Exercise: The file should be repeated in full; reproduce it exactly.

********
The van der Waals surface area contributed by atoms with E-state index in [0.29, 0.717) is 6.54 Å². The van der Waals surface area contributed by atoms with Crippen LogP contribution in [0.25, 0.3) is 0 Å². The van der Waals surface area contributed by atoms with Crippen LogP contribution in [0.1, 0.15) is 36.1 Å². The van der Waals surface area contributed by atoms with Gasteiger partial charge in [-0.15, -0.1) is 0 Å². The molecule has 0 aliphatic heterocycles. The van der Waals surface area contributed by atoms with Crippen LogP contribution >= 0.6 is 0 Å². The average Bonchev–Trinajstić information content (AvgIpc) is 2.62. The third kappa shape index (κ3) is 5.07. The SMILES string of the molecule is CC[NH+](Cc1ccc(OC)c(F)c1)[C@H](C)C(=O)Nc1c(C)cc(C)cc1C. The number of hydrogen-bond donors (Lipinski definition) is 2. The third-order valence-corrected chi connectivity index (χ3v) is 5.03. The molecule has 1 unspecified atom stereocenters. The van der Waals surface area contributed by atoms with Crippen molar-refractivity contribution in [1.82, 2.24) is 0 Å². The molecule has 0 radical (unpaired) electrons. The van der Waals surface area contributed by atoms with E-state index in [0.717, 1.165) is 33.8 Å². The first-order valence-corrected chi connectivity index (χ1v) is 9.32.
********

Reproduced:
The van der Waals surface area contributed by atoms with E-state index in [0.29, 0.717) is 6.54 Å². The van der Waals surface area contributed by atoms with Crippen LogP contribution in [0.25, 0.3) is 0 Å². The van der Waals surface area contributed by atoms with Crippen LogP contribution in [0.1, 0.15) is 36.1 Å². The van der Waals surface area contributed by atoms with Gasteiger partial charge in [-0.15, -0.1) is 0 Å². The molecule has 0 aliphatic heterocycles. The van der Waals surface area contributed by atoms with Crippen LogP contribution >= 0.6 is 0 Å². The average Bonchev–Trinajstić information content (AvgIpc) is 2.62. The third kappa shape index (κ3) is 5.07. The SMILES string of the molecule is CC[NH+](Cc1ccc(OC)c(F)c1)[C@H](C)C(=O)Nc1c(C)cc(C)cc1C. The number of hydrogen-bond donors (Lipinski definition) is 2. The third-order valence-corrected chi connectivity index (χ3v) is 5.03. The molecule has 1 unspecified atom stereocenters. The van der Waals surface area contributed by atoms with Crippen molar-refractivity contribution in [1.82, 2.24) is 0 Å². The molecule has 0 radical (unpaired) electrons. The van der Waals surface area contributed by atoms with E-state index in [0.717, 1.165) is 33.8 Å². The first-order valence-corrected chi connectivity index (χ1v) is 9.32.